Restaurant Review: Le Rock Is Just What Rockefeller Center Needs

The new restaurant from the Frenchette chefs has downtown energy to spare. Midtown could use it.

With snails, natural wine and downtown energy, Le Rock brings adventurous dining to Rockefeller Center.Credit…Karsten Moran for The New York Times

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By Pete Wells

The dark ages probably began when the Rainbow Room stopped taking reservations and turned into a wedding space. After that, Rockefeller Center went for years without having a restaurant that you’d really go out of your way for. This didn’t strike most people as weird. The dining scene’s center of gravity moved downtown so long ago that mediocrity seems like Midtown’s natural state.

But there’s nothing preordained about that, and the evolution of Rockefeller Center under its current owner, Tishman Speyer, is the proof. Lodi, the small, Milanese-style cafe that the chef Ignacio Mattos opened last year in a spot just south of the skating rink, was the first interesting new place to eat on the plaza in ages. With the arrival of Le Rock this summer on the opposite side of the rink, things started to get truly exciting.

The motto of some Midtown kitchens might as well be “Don’t frighten the horses.” Not at Le Rock, where there are blood sausages, snails and tablier de sapeur, a breaded and fried plank of tripe straight out of the gutbucket bouchons of Lyon. The menu has a sense of adventure for which you usually have to go downtown, where its owners, the chefs Riad Nasr and Lee Hanson, spent most of their careers.

Le Rock is the second restaurant they’ve owned together, after Frenchette in TriBeCa. They have expanded on Frenchette’s model; the dining room has more seats by about a third, and the menu is roughly twice as long. Together with Walker Stern, Le Rock’s executive chef, Mr. Nasr and Mr. Hanson have kept the culinary spirit — brawny but precise — that makes Frenchette so appealing. They added a few embellishments, but the cooking hasn’t been allowed to get too tricky.

Like most French restaurants in New York that aren’t chasing after haute cuisine, Le Rock cherry-picks elements from the bistros, brasseries and grand cafes of France. This lets it cater to the all-American demand for lots of choices.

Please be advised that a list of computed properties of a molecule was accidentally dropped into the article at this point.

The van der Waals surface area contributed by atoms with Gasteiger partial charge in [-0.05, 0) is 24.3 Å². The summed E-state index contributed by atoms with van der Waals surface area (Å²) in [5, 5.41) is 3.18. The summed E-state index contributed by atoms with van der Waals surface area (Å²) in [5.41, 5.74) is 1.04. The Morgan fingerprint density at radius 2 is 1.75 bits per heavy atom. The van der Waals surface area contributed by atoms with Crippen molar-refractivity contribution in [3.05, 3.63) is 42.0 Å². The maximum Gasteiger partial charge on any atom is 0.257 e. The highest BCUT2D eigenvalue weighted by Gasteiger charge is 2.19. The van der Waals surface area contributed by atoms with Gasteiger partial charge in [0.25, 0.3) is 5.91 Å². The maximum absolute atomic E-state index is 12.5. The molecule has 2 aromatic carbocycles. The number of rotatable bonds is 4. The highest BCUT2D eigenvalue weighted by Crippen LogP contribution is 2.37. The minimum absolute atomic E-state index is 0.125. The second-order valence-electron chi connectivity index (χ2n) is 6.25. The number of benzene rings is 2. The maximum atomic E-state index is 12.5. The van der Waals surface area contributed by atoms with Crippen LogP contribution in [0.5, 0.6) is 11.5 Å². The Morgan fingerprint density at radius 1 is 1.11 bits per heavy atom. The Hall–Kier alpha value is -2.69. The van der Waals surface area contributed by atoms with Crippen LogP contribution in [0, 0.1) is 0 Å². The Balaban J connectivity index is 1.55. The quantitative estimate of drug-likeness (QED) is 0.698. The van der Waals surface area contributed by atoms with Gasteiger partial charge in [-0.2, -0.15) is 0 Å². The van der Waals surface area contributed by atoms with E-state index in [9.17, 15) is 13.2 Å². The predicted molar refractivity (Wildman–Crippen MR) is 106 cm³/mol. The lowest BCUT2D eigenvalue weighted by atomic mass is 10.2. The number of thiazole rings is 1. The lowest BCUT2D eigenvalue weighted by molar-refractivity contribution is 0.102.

The early part of the meal can go in any number of directions.

Where Frenchette offers six oysters with spicy red finger-length chipolata sausages, Le Rock keeps a whole arsenal of chilled shellfish, like a Boulevard Montparnasse brasserie, though on a smaller scale. Anyone willing to pay “market price” ($68, when I had it) can dip into the body of a Dungeness crab for chunks of meat in horseradish-mustard mayonnaise, hidden under striped rows of chives, capers and grated eggs.

There is nothing wrong with this at all, but some of the less expensive choices were more dynamic, like a thinly sliced razor clam piled back into its shell with cilantro and a trickle of lime juice, or a glistening mound of raw spot prawns in the middle of a pool of lemon vinaigrette made with the rich and briny goo squeezed from the prawns’ heads.

Or you could ease into a meal with what the menu calls “amuses.” Frenchette has these, too, but there they are almost the size of the appetizers. The ones at Le Rock are more like bar snacks, and are priced that way: for $6 you can have a creamy little drum of the herbed cheese spread that the Lyonnais call cervelle de canut; a few spoonfuls of rosy chicken-liver mousse under a purple sheet of jellied port; or crisp breakfast radishes with old-guard butter curls. Costing about twice as much, but still cheap by the standards of this menu, are falafel so tender and good that I stopped caring what made them French and some really delightful fried ravioli by way of Monaco, stuffed with herbs, chard and ricotta and traveling under the name barbajuans.